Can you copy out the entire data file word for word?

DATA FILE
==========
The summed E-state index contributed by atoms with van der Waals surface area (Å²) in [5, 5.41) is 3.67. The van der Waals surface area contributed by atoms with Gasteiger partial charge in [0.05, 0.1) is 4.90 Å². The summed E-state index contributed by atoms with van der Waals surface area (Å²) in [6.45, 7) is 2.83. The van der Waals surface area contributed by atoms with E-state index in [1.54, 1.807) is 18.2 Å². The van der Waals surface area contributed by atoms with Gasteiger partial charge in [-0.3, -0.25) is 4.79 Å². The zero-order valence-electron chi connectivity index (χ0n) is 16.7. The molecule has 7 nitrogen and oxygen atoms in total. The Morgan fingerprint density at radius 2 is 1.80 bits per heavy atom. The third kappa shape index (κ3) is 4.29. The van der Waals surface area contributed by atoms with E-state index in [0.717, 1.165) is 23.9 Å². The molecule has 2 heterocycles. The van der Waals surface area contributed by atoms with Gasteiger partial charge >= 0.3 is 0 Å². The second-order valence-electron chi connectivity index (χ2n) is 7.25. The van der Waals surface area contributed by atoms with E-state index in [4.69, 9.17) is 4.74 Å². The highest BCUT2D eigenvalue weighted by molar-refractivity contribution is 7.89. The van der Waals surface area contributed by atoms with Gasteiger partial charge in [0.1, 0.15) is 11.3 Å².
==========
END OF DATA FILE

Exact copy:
The summed E-state index contributed by atoms with van der Waals surface area (Å²) in [5, 5.41) is 3.67. The van der Waals surface area contributed by atoms with Gasteiger partial charge in [0.05, 0.1) is 4.90 Å². The summed E-state index contributed by atoms with van der Waals surface area (Å²) in [6.45, 7) is 2.83. The van der Waals surface area contributed by atoms with E-state index in [1.54, 1.807) is 18.2 Å². The van der Waals surface area contributed by atoms with Gasteiger partial charge in [-0.3, -0.25) is 4.79 Å². The zero-order valence-electron chi connectivity index (χ0n) is 16.7. The molecule has 7 nitrogen and oxygen atoms in total. The Morgan fingerprint density at radius 2 is 1.80 bits per heavy atom. The third kappa shape index (κ3) is 4.29. The van der Waals surface area contributed by atoms with E-state index in [0.717, 1.165) is 23.9 Å². The molecule has 2 heterocycles. The van der Waals surface area contributed by atoms with Gasteiger partial charge >= 0.3 is 0 Å². The second-order valence-electron chi connectivity index (χ2n) is 7.25. The van der Waals surface area contributed by atoms with E-state index in [4.69, 9.17) is 4.74 Å². The highest BCUT2D eigenvalue weighted by molar-refractivity contribution is 7.89. The van der Waals surface area contributed by atoms with Gasteiger partial charge in [0.1, 0.15) is 11.3 Å².